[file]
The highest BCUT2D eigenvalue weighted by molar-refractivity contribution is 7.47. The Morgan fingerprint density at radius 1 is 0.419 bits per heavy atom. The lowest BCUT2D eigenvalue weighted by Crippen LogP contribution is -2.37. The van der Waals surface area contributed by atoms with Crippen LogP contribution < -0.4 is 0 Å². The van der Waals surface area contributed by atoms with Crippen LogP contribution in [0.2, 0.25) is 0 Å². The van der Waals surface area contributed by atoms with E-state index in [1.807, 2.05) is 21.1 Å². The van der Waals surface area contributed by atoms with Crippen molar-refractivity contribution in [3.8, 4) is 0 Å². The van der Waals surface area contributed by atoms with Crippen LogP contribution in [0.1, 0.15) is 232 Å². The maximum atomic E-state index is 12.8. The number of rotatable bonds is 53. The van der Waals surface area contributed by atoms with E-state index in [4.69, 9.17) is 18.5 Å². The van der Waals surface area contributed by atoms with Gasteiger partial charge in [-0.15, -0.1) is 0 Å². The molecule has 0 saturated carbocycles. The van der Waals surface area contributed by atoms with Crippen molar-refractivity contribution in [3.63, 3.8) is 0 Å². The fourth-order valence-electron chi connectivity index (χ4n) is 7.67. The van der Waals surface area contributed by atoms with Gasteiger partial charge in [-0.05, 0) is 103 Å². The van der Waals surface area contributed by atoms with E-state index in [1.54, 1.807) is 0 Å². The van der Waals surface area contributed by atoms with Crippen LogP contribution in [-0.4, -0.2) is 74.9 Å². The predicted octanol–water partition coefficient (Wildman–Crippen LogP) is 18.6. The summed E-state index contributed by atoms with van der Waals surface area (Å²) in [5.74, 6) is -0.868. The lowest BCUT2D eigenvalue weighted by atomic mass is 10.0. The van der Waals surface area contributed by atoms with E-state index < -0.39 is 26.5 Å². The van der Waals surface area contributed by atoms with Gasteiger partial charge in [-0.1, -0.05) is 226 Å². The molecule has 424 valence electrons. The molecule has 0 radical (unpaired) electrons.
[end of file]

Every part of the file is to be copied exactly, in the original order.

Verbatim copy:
The highest BCUT2D eigenvalue weighted by molar-refractivity contribution is 7.47. The Morgan fingerprint density at radius 1 is 0.419 bits per heavy atom. The lowest BCUT2D eigenvalue weighted by Crippen LogP contribution is -2.37. The van der Waals surface area contributed by atoms with Crippen LogP contribution < -0.4 is 0 Å². The van der Waals surface area contributed by atoms with Crippen LogP contribution in [0.2, 0.25) is 0 Å². The van der Waals surface area contributed by atoms with E-state index in [1.807, 2.05) is 21.1 Å². The van der Waals surface area contributed by atoms with Crippen molar-refractivity contribution in [3.8, 4) is 0 Å². The van der Waals surface area contributed by atoms with Crippen LogP contribution in [0.1, 0.15) is 232 Å². The maximum atomic E-state index is 12.8. The number of rotatable bonds is 53. The van der Waals surface area contributed by atoms with E-state index in [4.69, 9.17) is 18.5 Å². The van der Waals surface area contributed by atoms with Gasteiger partial charge in [-0.15, -0.1) is 0 Å². The molecule has 0 saturated carbocycles. The van der Waals surface area contributed by atoms with Crippen molar-refractivity contribution in [3.63, 3.8) is 0 Å². The fourth-order valence-electron chi connectivity index (χ4n) is 7.67. The van der Waals surface area contributed by atoms with Gasteiger partial charge in [-0.05, 0) is 103 Å². The van der Waals surface area contributed by atoms with E-state index in [1.54, 1.807) is 0 Å². The van der Waals surface area contributed by atoms with Crippen LogP contribution in [-0.4, -0.2) is 74.9 Å². The predicted octanol–water partition coefficient (Wildman–Crippen LogP) is 18.6. The summed E-state index contributed by atoms with van der Waals surface area (Å²) in [5.74, 6) is -0.868. The lowest BCUT2D eigenvalue weighted by atomic mass is 10.0. The van der Waals surface area contributed by atoms with E-state index < -0.39 is 26.5 Å². The van der Waals surface area contributed by atoms with Gasteiger partial charge in [-0.1, -0.05) is 226 Å². The molecule has 424 valence electrons. The molecule has 0 radical (unpaired) electrons.